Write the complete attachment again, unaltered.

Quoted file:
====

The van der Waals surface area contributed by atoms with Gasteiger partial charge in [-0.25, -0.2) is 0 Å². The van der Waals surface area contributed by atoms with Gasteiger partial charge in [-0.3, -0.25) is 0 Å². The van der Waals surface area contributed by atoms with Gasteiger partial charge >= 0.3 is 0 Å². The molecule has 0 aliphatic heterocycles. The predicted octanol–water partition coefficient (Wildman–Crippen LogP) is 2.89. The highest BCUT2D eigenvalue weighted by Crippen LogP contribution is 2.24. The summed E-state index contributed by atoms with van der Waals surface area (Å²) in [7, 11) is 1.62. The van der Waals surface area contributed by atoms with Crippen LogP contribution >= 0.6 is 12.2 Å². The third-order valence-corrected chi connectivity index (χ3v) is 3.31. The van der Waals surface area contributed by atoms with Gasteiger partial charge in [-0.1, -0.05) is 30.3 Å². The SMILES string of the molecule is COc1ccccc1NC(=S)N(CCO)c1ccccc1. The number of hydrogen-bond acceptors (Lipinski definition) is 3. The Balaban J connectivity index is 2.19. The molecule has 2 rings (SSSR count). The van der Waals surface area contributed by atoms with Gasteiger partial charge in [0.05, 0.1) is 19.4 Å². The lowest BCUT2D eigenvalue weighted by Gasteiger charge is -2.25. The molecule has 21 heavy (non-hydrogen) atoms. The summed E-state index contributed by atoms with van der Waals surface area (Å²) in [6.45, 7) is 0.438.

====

The van der Waals surface area contributed by atoms with Gasteiger partial charge in [-0.25, -0.2) is 0 Å². The van der Waals surface area contributed by atoms with Gasteiger partial charge in [-0.3, -0.25) is 0 Å². The van der Waals surface area contributed by atoms with Gasteiger partial charge >= 0.3 is 0 Å². The molecule has 0 aliphatic heterocycles. The predicted octanol–water partition coefficient (Wildman–Crippen LogP) is 2.89. The highest BCUT2D eigenvalue weighted by Crippen LogP contribution is 2.24. The summed E-state index contributed by atoms with van der Waals surface area (Å²) in [7, 11) is 1.62. The van der Waals surface area contributed by atoms with Crippen LogP contribution >= 0.6 is 12.2 Å². The third-order valence-corrected chi connectivity index (χ3v) is 3.31. The van der Waals surface area contributed by atoms with Gasteiger partial charge in [-0.1, -0.05) is 30.3 Å². The SMILES string of the molecule is COc1ccccc1NC(=S)N(CCO)c1ccccc1. The number of hydrogen-bond acceptors (Lipinski definition) is 3. The Balaban J connectivity index is 2.19. The molecule has 2 rings (SSSR count). The van der Waals surface area contributed by atoms with Gasteiger partial charge in [0.05, 0.1) is 19.4 Å². The lowest BCUT2D eigenvalue weighted by Gasteiger charge is -2.25. The molecule has 21 heavy (non-hydrogen) atoms. The summed E-state index contributed by atoms with van der Waals surface area (Å²) in [6.45, 7) is 0.438.